Home Forums Front-end Issues State>county, parent & child taxonomy help


State>county, parent & child taxonomy help

  • Hi super-smarties! I’ve seen variations on this question and I’ve tried some of the potential solutions, but I’m coming up short. (Likely because I’m only just starting out with ACF)

    So the scenario seems simple enough. I have a custom post type (Profile) with several taxonomies attached. The most complicated is the locations. The parent categories are all US states.Each state has children – every county within the state. (some states have an impressive # of counties!)

    I’m using the ACF front end form to gather this info from the user (or trying to!) which is basically:
    1. select all the states where you provide your service
    – then based on each state they choose, another field or fields to show the appropriate childer of that state or states.. so..
    2. select all of the counties where you provide your service

    Has anyone created an addon for this? Or pulled this off? Or created a really great tutorial? Or feeling ultra-generous and up for some serious helping-me-get-this?

    I would be incredibly grateful.

  • Hi @mische7

    If you’re comfortable with doing some fancy javascript, you could listen to the change even on the state <select> and use it to filter out the options and then display the County <select>.

    Does that make sense?

    If you need more control, I would suggest creating your own form, and use wp_insert_post() and ACF’s update_field() to submit your data. It’s not very hard and I can walk you through that if you need.


  • Hey Phil! Thank you so much for writing back. I really appreciate it.

    I’m not uncomfortable with fancy javascript, but sadly, I’m just starting my 1st class on it so I’m clueless. I did try to add some yesterday based on a post I was reading (abt jquery) but wasn’t able to get it to work.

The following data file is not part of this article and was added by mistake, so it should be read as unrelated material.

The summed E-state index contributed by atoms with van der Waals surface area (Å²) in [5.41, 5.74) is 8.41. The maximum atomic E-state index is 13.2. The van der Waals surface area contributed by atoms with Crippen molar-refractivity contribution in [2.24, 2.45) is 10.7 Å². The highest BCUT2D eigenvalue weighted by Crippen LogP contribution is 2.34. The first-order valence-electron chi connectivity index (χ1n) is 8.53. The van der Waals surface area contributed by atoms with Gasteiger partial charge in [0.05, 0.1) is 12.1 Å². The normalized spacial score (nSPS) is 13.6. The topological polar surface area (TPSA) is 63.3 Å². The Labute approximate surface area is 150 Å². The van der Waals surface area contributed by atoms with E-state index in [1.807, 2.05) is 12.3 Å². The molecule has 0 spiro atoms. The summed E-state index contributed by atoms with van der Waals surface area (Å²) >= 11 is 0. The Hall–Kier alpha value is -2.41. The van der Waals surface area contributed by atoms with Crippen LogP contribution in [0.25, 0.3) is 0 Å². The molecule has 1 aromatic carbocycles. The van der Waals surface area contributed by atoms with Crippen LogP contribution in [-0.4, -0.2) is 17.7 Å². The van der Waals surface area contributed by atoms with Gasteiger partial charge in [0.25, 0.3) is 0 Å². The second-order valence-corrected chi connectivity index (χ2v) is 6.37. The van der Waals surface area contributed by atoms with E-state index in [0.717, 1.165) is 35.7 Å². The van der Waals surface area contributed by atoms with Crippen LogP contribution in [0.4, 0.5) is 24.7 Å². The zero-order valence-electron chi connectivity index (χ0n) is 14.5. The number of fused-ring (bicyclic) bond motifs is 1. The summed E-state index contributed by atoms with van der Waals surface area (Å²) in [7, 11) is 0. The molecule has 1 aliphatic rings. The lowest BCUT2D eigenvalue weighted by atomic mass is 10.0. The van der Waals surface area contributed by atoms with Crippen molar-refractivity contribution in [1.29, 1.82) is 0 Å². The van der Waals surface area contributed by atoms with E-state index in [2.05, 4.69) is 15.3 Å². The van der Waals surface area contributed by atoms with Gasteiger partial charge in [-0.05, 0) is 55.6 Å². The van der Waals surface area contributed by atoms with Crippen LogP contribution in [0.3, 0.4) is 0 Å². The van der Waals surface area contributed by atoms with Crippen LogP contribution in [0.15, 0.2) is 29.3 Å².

If you’re willing to guide me through it, I’d be forever grateful. (With whichever scenario you think would work best.) I just need to make sure they, the vendor, can select muliple states and then multiple counties. (let’s imagine they live on the border of 2 states and will work in either, but only the closest counties in each.. that’s the scenario I’m trying to be ready for)

    Are you game? (fingers crossed) If so, what would be my 1st step?

  • hi @mische7

    no problem, that’s what I’m here for :).

    Ok, let’s get you knowledgeable:

    1. You’ll need to set up an ACF field for States that allows a user to select multiple values

    2. You’ll need to set up an ACF field for Counties that allows a user to select multiple values

    3. When the page loads, use JS to hide that Counties field, and then watch for a change on that States <select> and grab the value and console.log it.

    I haven’t used the front end ACF Form, so I’m going in blind, but I think this will get you close.

    Once you have the state ID’s (these will be the term ID’s we’ll use in the next step), ping me back.

    If you wouldn’t mind, download and use that to show me your progress.


  • You’ve got it. (and THANK YOU again!!!) I’ll start working immediately. To be sure I’m starting out on the right track I have 2 questions:

    1. I’m assuming that neither the state nor the counties fields I’ll be creating will be set to taxonomies, but just checkbox fields holding the options. Is that right? (adding a snap of the taxonomy screen in case it’s helpful to see that setup)

    2. Assuming I’m on the right track, I’m wondering if I should maybe create a Counties box for each state so the values remain separate and easy to distinguish? (checking WA will open a WA-Counties box, for example) Yes, there will be 50 counties fields, but they’ll each have the values just for that state. ?

  • Hey Hey,

    1. No, both will be taxonomy options – since you’re using ACF forms to display the form, it needs to know what data to expect. So you’ll basically have 2 of the same fields, but one is for the States and one is for the Counties. Once your user selects the State(s), we’ll use that to populate the data in the Counties <select>, but I wanted you to get comfortable with the first part first.

    2. you’re getting ahead of yourself – once you accomplish what I laid out in the previous post, we’ll move on to Part 2.


  • My super-power is getting ahead of myself… I’ve been found out. 🙂

    Here you go: two fields created and both are that same taxonomy.
    So far, so good?

  • Yeah that works – are you using Checkboxes/Radios instead of a <select>? Not a big deal either way, but it’ll affect the second part.

    Ok, so now, when the page loads, on the Front End, hide the field for counties. There’s probably an id or class you can target. so something like $('#counties).hide()`